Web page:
Ahmad Zaki Yamani, a powerful oil minister in Saudi Arabia, built the ability of the Arab world to manage its energy resources in the 1970s and influence subsequent oil production, fuel prices and international affairs in London. died. He was 90 years old.
His death was announced on Tuesday by Saudi state television.
In an era of turbulent energy politics Yamani, a Harvard-trained lawyer, told Arab oil producers on the world stage as the industry overcame the Arab-Israeli war, the Iranian Revolution, and growing pain. Global oil demand has raised governments in Saudi Arabia and other Persian Gulf countries into an unimaginable territory of wealth. Crossing Europe, Asia and the United States to promote the interests of Arab oil, he met government leaders, appeared on television and became widely known. In a flowing Arabic robe or Savile Row suit that speaks English or French, He was straddling cultureHe loves European classical music and writes Arabic poetry.
Mr Yamatani generally strove for stable prices and an orderly market, but best known for designing an oil ban in 1973, with rising global prices, petrol shortages, small cars and renewables. He called for independence from the possible energy source, Arab Oil.
From 1962 to 1986, as Minister of Oil of Saudi Arabia Mr. Yamatani was the most powerful commoner in the kingdom, which boasts the world’s largest oil reserves. For almost 25 years, he has also been a key officer of the Organization of Petroleum Exporting Countries, and changes in its production quotas have spilled over into the global market.
1972, Mr Yamatani moved on to managing the vast Gulf oil reserves from Aramco, a consortium of four American oil companies that have used them for a long time. Arab leaders demanded Aramco’s nationalization, but the acquisition may have required American technology and marketing expertise, and capital, but Yamani adopted a more modest strategy. did.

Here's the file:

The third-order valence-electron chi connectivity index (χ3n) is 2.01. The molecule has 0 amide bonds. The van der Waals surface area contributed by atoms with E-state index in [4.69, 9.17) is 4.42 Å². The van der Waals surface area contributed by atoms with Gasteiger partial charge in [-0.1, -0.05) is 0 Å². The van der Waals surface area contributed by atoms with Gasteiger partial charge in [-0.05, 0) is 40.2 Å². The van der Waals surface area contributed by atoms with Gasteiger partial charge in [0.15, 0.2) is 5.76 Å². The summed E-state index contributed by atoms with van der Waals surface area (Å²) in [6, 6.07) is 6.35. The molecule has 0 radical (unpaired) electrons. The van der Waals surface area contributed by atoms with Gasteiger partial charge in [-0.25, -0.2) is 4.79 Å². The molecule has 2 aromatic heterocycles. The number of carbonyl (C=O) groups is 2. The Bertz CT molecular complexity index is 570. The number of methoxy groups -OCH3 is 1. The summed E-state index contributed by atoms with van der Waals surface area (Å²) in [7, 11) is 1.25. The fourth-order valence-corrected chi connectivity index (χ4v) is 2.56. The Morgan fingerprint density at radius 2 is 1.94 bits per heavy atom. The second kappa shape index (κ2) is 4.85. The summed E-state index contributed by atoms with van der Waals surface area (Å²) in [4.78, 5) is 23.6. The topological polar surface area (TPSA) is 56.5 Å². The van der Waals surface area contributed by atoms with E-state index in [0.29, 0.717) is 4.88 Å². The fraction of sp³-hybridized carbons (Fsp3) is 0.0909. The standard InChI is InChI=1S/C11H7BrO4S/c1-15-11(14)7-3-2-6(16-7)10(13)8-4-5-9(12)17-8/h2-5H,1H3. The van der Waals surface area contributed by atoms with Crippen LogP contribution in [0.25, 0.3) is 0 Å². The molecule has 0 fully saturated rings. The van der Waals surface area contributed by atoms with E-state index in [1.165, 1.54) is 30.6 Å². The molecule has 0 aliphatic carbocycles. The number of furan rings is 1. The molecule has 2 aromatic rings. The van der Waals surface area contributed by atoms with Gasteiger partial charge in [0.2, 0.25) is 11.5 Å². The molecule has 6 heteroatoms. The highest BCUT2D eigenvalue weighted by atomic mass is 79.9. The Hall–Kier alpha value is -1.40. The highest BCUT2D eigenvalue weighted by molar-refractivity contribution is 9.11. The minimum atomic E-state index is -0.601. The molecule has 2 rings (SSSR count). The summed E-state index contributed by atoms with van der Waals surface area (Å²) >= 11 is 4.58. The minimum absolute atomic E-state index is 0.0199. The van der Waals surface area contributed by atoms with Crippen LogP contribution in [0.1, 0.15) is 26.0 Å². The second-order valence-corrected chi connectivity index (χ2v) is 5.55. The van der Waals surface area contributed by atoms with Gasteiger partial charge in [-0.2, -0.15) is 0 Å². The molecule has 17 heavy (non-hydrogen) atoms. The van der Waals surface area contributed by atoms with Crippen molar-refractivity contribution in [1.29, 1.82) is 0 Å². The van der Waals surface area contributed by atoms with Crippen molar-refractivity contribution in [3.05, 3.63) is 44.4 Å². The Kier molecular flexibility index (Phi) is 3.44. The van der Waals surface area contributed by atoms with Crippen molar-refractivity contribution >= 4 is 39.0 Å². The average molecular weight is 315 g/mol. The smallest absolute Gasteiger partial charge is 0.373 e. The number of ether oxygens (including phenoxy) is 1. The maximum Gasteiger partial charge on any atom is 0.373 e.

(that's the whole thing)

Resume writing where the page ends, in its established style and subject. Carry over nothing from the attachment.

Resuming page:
Under the groundbreaking “participation” agreement negotiated by Mr Yamani, Saudi Arabia immediately acquired 25% of the foreign concessions and gained the right to gradually increase its stake to control. Meanwhile, Aramco continued to make concessions, benefiting from oil mining, refining and sales, although it had to pay a significantly higher fee to the Saudi government.
The deal continued to flow oil into the industrialized nations it depended on, giving Arab oil producers time to develop their own technological and marketing expertise. These developments ultimately brought great prosperity to the Gulf nations and led to dramatic changes in the region’s economic and political power.
In 1973, after Israel defeated Egypt and Syria in the Yom Kippur War and Arab leaders demanded the use of oil as a political weapon, Yamani helped the United States and other allies to Israel and Israel. Designed a ban to pressure the withdrawal of the withdrawal from occupied Arab lands. The embargo sent a shock wave all over the world, causing a crack in the North Atlantic Alliance and devoting Japan and other nations to Arabs.